With the entire human genome sequenced, it has become easier than it was decades ago to identify the genes that are causally linked to particular diseases. Unfortunately, identification of the gene responsible for a disease does not lead necessarily to a cure. To develop a therapy or cure, we need to understand where and when the particular gene is expressed, and more importantly, how the gene functions in normal as well as in affected cells. 

The goal of the molecular basis of disease area of research emphasis is to train students to understand the molecular mechanisms by which disease genes function, regardless of the type of disease. Our experimental approaches are mechanistic, employing a variety of techniques that include basic molecular, biochemical, and cell biological techniques, in addition to state of the art live imaging, proteomics, and structural analyses. Our experimental systems also vary in basis from cell cultures to yeasts, mice and human specimens.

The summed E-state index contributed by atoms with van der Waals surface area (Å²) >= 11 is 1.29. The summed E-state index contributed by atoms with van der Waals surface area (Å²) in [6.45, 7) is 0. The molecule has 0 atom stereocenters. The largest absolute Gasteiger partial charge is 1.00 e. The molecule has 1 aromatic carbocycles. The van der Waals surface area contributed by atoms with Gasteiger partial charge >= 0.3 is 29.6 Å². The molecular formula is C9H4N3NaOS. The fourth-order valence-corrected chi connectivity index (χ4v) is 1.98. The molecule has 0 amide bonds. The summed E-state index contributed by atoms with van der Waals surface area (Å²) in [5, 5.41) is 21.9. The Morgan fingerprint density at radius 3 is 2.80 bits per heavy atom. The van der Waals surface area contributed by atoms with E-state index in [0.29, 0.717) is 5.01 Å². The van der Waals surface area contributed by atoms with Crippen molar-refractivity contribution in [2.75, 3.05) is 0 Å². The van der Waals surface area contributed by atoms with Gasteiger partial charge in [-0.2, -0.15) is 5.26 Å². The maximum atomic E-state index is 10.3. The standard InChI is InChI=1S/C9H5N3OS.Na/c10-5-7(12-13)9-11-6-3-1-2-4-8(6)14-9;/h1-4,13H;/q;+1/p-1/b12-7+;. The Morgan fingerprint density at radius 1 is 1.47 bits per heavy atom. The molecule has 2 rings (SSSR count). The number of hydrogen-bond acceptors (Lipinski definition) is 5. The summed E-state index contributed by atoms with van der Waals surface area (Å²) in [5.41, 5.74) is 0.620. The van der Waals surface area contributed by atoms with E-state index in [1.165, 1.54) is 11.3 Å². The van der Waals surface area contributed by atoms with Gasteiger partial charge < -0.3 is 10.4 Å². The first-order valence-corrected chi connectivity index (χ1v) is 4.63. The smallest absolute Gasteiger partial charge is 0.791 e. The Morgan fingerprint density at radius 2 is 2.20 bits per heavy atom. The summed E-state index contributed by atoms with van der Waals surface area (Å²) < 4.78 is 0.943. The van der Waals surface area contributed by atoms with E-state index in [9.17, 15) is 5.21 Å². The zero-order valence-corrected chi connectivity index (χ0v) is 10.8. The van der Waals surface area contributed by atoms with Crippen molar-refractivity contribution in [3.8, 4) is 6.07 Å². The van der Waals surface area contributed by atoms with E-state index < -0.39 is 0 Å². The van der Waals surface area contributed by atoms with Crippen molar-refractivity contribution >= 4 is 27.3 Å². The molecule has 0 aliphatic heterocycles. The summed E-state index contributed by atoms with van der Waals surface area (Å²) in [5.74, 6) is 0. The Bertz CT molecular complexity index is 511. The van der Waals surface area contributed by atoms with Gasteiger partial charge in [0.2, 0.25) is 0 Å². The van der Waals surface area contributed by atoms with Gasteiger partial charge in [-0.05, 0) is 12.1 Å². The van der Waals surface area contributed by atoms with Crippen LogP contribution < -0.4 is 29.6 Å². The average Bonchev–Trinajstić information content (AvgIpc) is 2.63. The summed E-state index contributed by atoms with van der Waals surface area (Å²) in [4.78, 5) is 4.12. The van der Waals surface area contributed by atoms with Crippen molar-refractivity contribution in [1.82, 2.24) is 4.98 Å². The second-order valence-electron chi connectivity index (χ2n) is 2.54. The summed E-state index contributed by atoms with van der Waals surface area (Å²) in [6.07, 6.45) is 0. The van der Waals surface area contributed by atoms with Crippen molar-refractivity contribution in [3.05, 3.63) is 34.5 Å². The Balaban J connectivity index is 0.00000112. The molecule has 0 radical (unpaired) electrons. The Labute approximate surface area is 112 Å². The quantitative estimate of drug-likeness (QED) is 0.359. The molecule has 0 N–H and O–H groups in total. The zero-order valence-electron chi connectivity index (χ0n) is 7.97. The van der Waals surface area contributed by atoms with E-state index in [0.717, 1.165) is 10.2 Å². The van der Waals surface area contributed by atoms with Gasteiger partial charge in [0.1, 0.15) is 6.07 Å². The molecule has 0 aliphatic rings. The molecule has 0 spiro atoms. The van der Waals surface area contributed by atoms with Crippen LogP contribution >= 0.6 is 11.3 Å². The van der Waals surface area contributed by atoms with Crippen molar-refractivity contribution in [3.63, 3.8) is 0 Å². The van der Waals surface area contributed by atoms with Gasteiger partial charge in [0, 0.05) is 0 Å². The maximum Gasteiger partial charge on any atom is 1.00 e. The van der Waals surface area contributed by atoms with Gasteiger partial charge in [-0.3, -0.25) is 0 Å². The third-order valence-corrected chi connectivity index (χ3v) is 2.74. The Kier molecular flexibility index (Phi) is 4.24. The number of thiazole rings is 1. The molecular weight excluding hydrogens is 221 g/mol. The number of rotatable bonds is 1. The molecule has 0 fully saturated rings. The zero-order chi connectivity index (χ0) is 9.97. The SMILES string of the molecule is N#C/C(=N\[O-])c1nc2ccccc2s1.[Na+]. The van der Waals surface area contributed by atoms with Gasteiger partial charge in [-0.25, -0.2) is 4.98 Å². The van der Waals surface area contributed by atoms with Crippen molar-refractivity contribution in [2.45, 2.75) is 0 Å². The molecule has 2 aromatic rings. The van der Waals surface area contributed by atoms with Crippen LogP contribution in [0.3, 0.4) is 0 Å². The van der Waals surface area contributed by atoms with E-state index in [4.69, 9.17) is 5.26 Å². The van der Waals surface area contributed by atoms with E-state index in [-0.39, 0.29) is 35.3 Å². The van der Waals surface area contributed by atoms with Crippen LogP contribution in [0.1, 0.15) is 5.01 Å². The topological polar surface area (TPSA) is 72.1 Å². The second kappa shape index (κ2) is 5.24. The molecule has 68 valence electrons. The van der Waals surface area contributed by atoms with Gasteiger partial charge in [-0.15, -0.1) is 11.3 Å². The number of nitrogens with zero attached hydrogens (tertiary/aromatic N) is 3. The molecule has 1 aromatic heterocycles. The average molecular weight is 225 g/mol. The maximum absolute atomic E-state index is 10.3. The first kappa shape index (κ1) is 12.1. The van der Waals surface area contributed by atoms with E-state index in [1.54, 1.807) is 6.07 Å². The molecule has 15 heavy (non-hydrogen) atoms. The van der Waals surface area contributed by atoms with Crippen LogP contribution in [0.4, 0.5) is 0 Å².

Jeffrey Parvin, MD, PhD, Faculty Liaison

Program Curriculum

In addition to the core curriculum, students must take one of the following courses in order to receive the transcript designation of molecular basis of disease:

  • BIOPHRM 7823 (2 credits): Control of Cell Growth and Proliferation
  • BIOPHRM 7828 (2 credits): Signaling Pathways and Human Diseases
  • BIOPHRM 7831 (2 credits): Eukaryotic Genome: Structure and Expression
  • BIOPHRM 7807 (3 credits): Gene Expression: Post-Transcriptional Control
  • BIOPHRM 6850 (1 credits): Research in Progress Seminars